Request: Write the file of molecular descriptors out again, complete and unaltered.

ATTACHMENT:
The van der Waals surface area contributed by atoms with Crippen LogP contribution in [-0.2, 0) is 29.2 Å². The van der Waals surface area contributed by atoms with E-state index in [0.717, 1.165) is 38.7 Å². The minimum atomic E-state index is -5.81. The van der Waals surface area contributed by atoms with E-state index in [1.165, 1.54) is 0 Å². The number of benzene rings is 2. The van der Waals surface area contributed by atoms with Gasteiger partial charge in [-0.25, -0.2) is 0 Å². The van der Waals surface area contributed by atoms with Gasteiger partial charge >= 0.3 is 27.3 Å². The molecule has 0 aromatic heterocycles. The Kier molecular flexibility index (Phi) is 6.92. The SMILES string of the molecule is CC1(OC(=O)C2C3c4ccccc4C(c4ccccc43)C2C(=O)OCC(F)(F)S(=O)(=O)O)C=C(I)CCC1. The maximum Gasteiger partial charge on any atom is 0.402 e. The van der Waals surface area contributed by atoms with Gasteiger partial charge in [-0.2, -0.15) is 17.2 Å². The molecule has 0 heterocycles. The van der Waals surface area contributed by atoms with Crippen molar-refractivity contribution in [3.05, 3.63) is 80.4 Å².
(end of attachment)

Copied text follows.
The van der Waals surface area contributed by atoms with Crippen LogP contribution in [-0.2, 0) is 29.2 Å². The van der Waals surface area contributed by atoms with E-state index in [0.717, 1.165) is 38.7 Å². The minimum atomic E-state index is -5.81. The van der Waals surface area contributed by atoms with E-state index in [1.165, 1.54) is 0 Å². The number of benzene rings is 2. The van der Waals surface area contributed by atoms with Gasteiger partial charge in [-0.25, -0.2) is 0 Å². The van der Waals surface area contributed by atoms with Gasteiger partial charge >= 0.3 is 27.3 Å². The molecule has 0 aromatic heterocycles. The Kier molecular flexibility index (Phi) is 6.92. The SMILES string of the molecule is CC1(OC(=O)C2C3c4ccccc4C(c4ccccc43)C2C(=O)OCC(F)(F)S(=O)(=O)O)C=C(I)CCC1. The maximum Gasteiger partial charge on any atom is 0.402 e. The van der Waals surface area contributed by atoms with Gasteiger partial charge in [-0.2, -0.15) is 17.2 Å². The molecule has 0 heterocycles. The van der Waals surface area contributed by atoms with Crippen molar-refractivity contribution in [3.05, 3.63) is 80.4 Å².